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SYFY WIRE Science Behind the Fiction

Can real animals make drugs that get you high, like Dune's sandworms?

On Earth, we don't have any animals that can make a drug as powerful as Spice Melange. However...

By Cassidy Ward
Dune sandworm

It's been said that he who controls the spice, controls the universe. Dune's spice melange is so powerful, economic control over it drives the empire. Hailing from the desert world of Arrakis, the spice is a mind-altering substance with both physical benefits and addictive qualities. Mining the material is dangerous, owing to the planet's massive sandworms which are drawn to rhythmic vibrations like the overland treading of people, or the movements of mining equipment.

Later books in Frank Herbert's series reveal that the worms, however, are crucial to the existence and production of spice. Their larvae, known as sandtrout, seek out water that mixes with their excretions. The resulting mass creates gases that eventually explode onto the surface. The pre-spice mass, when exposed to the air and sun, becomes melange. Sandworms — can't mine with ‘em, can't control a galactic empire without ‘em.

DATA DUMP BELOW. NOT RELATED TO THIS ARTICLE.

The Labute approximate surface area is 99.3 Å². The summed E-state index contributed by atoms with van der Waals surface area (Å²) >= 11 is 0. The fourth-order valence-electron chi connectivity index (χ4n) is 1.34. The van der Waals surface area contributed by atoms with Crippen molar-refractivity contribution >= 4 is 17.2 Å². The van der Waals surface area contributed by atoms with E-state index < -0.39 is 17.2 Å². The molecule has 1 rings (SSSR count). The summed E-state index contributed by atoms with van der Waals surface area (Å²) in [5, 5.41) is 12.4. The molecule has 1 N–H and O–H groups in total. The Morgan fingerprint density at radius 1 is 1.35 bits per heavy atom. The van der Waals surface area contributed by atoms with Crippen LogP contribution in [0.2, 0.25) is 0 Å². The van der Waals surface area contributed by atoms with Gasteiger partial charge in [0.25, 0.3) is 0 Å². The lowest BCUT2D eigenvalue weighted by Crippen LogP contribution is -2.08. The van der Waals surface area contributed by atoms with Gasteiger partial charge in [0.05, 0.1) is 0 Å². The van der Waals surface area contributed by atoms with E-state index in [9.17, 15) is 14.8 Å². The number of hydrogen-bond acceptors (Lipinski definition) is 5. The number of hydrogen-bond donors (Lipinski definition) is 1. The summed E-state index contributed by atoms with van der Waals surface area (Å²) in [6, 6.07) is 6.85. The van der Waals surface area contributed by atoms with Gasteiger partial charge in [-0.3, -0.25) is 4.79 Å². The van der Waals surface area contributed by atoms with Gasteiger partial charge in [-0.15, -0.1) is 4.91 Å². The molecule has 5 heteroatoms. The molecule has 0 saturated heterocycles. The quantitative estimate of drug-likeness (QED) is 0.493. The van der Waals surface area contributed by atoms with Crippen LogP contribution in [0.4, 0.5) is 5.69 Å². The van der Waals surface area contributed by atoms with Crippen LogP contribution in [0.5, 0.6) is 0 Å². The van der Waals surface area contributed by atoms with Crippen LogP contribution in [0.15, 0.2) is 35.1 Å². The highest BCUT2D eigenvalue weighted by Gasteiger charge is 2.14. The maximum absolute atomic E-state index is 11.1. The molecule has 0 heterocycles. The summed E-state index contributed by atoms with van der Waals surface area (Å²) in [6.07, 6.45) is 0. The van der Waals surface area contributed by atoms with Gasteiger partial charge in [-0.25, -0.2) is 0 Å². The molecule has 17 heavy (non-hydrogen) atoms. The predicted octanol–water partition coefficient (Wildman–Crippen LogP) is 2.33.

On Earth, we don't have sandworms, at least not the type that will follow your footsteps and swallow you whole. (No one tell Kevin Bacon.) But we do have animals that create intoxicating substances and we've been using them to get high for hundreds or thousands of years.


It's become almost an urban legend that licking a toad can result in hallucinogenic effects. Stories of people putting down the beer and picking up toads have been around for decades, if not longer. It's like a fairy tale gone wrong: The princess kisses the frog and gets more than she bargained for.

Colorado river toad

There is some truth to the legend, however. In fact, some toads have been part of indigenous ceremonies for a long time, and it all comes down to a compound called bufotenine.

This compound takes its name from a genus of toads in which it is commonly produced. The chemical structure of bufotenine is similar to other psychedelics found in some mushrooms and plants. Species such as the Colorado River toad excrete bufotenine from glands as a defense mechanism, but they aren't looking to get their predators high.